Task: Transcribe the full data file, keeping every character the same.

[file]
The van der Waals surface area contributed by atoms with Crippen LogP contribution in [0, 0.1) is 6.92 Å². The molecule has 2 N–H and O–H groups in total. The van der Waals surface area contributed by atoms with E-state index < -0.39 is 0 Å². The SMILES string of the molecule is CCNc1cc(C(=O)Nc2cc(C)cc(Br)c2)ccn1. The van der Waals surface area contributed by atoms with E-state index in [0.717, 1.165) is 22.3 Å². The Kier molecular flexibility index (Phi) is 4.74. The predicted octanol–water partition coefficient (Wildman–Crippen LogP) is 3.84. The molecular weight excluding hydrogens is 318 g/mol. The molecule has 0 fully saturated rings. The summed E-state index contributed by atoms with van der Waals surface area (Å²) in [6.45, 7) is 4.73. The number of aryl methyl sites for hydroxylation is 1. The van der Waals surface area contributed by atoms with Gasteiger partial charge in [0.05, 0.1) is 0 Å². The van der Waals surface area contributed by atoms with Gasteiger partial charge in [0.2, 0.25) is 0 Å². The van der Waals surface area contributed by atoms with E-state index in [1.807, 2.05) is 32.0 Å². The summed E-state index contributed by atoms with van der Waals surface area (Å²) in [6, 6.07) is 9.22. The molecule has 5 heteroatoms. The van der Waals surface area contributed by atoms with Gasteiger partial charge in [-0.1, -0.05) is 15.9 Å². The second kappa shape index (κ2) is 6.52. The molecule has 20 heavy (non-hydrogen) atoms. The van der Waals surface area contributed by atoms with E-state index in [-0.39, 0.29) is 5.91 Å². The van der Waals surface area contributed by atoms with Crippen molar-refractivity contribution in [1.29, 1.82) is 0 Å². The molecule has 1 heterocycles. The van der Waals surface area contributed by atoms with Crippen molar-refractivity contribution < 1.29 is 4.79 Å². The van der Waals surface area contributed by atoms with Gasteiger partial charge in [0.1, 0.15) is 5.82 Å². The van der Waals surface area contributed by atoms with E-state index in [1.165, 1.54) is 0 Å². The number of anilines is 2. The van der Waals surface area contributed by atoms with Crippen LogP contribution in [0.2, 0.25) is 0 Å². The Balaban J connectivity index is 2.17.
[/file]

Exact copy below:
The van der Waals surface area contributed by atoms with Crippen LogP contribution in [0, 0.1) is 6.92 Å². The molecule has 2 N–H and O–H groups in total. The van der Waals surface area contributed by atoms with E-state index < -0.39 is 0 Å². The SMILES string of the molecule is CCNc1cc(C(=O)Nc2cc(C)cc(Br)c2)ccn1. The van der Waals surface area contributed by atoms with E-state index in [0.717, 1.165) is 22.3 Å². The Kier molecular flexibility index (Phi) is 4.74. The predicted octanol–water partition coefficient (Wildman–Crippen LogP) is 3.84. The molecular weight excluding hydrogens is 318 g/mol. The molecule has 0 fully saturated rings. The summed E-state index contributed by atoms with van der Waals surface area (Å²) in [6.45, 7) is 4.73. The number of aryl methyl sites for hydroxylation is 1. The van der Waals surface area contributed by atoms with Gasteiger partial charge in [0.05, 0.1) is 0 Å². The van der Waals surface area contributed by atoms with Gasteiger partial charge in [0.2, 0.25) is 0 Å². The van der Waals surface area contributed by atoms with E-state index in [1.807, 2.05) is 32.0 Å². The summed E-state index contributed by atoms with van der Waals surface area (Å²) in [6, 6.07) is 9.22. The molecule has 5 heteroatoms. The van der Waals surface area contributed by atoms with Gasteiger partial charge in [-0.1, -0.05) is 15.9 Å². The second kappa shape index (κ2) is 6.52. The molecule has 20 heavy (non-hydrogen) atoms. The van der Waals surface area contributed by atoms with E-state index in [-0.39, 0.29) is 5.91 Å². The van der Waals surface area contributed by atoms with Crippen molar-refractivity contribution in [1.29, 1.82) is 0 Å². The molecule has 1 heterocycles. The van der Waals surface area contributed by atoms with Crippen molar-refractivity contribution < 1.29 is 4.79 Å². The van der Waals surface area contributed by atoms with Gasteiger partial charge in [0.1, 0.15) is 5.82 Å². The van der Waals surface area contributed by atoms with E-state index in [1.165, 1.54) is 0 Å². The number of anilines is 2. The van der Waals surface area contributed by atoms with Crippen LogP contribution in [0.2, 0.25) is 0 Å². The Balaban J connectivity index is 2.17.